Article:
Kevin Costner, Susan Sarandon, Tim Robbins, Trey Wilson, Robert Wuhl, William O'Leary, David Neidorf, Danny Gans, Tom Silardi, Lloyd T. Williams, Rick Marzan, George Buck, Jenny Robertson, Gregory Avellone, Garland Bunting, Robert Dickman, Timothy Kirk, Don Davis (XII), Stephen Ware, Tobi Eshelman Update Cast
Look for Max Patkin, Danny Gans making a cameo appearance!
More Trivia from Bull Durham
It's fun to watch a movie that is so fresh and original.
"Bull Durham" calls to mind a lot of great sports movies like "Slap Shot" and "The Longest Yard", without being derivative of them in the least.
Every time I watch "Bull Durham", it's like watching it again for the first time. This isn't light praise or anything, because there are only maybe 15 or 20 movies of which this can be said.
And, since this movie was voted the #1 sports movie ever in a Sports Illustrated poll, I guess I'm not alone on this.
Next: Read Our Full Review
There are few films that capture the spirit of baseball so accurately and so amusingly as "Bull Durham", the 1988 gem starring Kevin Costner (in his most charming, pre-Michael-Cimino-clone phase), Susan Sarandon, and Tim Robbins.
"Bull Durham" is a story about the Durham Bulls, a struggling minor league team, and the numerous characters that comprise and support the team. Susan Sarandon plays Annie Savoy, a sultry small-town woman whose love of men is equalled only by her love of baseball. Each season, she selects a member of the Bulls and opens his eyes to the secrets of life both on and off the field. This season, that guy is new team member Ebby Calvin Laloosh (Tim Robbins), a top pitching prospect with "a million-dollar arm and a five-cent head". Ebby has been given a huge signing bonus, but so far his play has been wildly uneven, walking and striking out equally large numbers of batters. The beleaguered manager of the Bulls (Trey Wilson), worried about Ebby's erratic performance on the field, is instructed to bring in someone who will be able to break in the young prospect. The organization sends him legendary minor league catcher Crash Davis (Kevin Costner), a pragmatic veteran in the twilight of his career.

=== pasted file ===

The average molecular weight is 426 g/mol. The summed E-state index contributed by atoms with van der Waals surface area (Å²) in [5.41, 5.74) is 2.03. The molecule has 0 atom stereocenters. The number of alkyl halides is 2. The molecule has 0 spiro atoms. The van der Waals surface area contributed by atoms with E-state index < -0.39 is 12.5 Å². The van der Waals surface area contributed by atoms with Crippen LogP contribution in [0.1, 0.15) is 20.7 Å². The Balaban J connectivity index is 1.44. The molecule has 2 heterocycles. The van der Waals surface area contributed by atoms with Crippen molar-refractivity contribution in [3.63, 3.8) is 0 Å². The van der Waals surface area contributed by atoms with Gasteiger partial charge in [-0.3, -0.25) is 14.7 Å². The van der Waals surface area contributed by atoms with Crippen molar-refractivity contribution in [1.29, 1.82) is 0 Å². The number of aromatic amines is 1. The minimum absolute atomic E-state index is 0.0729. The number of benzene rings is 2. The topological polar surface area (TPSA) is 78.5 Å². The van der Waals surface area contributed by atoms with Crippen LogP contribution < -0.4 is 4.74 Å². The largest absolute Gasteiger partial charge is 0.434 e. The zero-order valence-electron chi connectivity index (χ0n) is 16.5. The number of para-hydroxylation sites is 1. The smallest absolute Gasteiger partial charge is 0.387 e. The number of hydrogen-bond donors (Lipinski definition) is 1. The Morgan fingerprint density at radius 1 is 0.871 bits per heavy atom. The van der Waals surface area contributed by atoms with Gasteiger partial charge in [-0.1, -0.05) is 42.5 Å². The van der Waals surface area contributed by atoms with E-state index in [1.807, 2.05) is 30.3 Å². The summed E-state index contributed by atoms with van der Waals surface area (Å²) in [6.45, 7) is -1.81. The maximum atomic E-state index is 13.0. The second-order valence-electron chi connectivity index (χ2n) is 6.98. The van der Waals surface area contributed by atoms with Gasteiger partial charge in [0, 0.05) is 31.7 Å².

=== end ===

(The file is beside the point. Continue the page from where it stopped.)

There are immediate sparks between the world-wise Crash and Annie, and soon enough, Crash, Annie & Ebby, rechristened by Annie as "Nuke", find themselves enmeshed in a love triangle, with Annie in total command of the situation. Crash, knowing the difference between choice & the illusion of choice, takes himself out of the equation right off the bat. But as the season marches on, Crash is forced to confront his feelings about Annie, who also knows a secret about him; he's poised to break the minor league home-run record.
Who will Annie choose; Nuke or Crash? Will the Bulls pull it all together to make a magical season? Will Crash break the record? Well, unlike many other movies in the 80's, this is one movie where the outcome is always in doubt. This is also one of those rare 80's movies where the filmmakers never go overboard with the cheese. It's sentimental about love and the sport of baseball, without being maudlin. "Bull Durham" is filled with great supporting characters that are just as well-developed as the principals, witty dialogue, great cinematography, a bit of existentialist humor and an involving plot.
It's also got numerous classic scenes, such as when Crash tells Annie exactly what in life he believes in. Or the well-known scene where the players meet on the mound during a game to talk, covering such diverse topics as performance anxiety, voodoo curses, engagement announcements, and the perfect wedding present... all in the space of 5 minutes!
Add to that the perfectly cast leads, mix it all together with a whole lotta heart, and you've got a movie that should be on anybody's short list of the best movies of the last 20 years: "Bull Durham".
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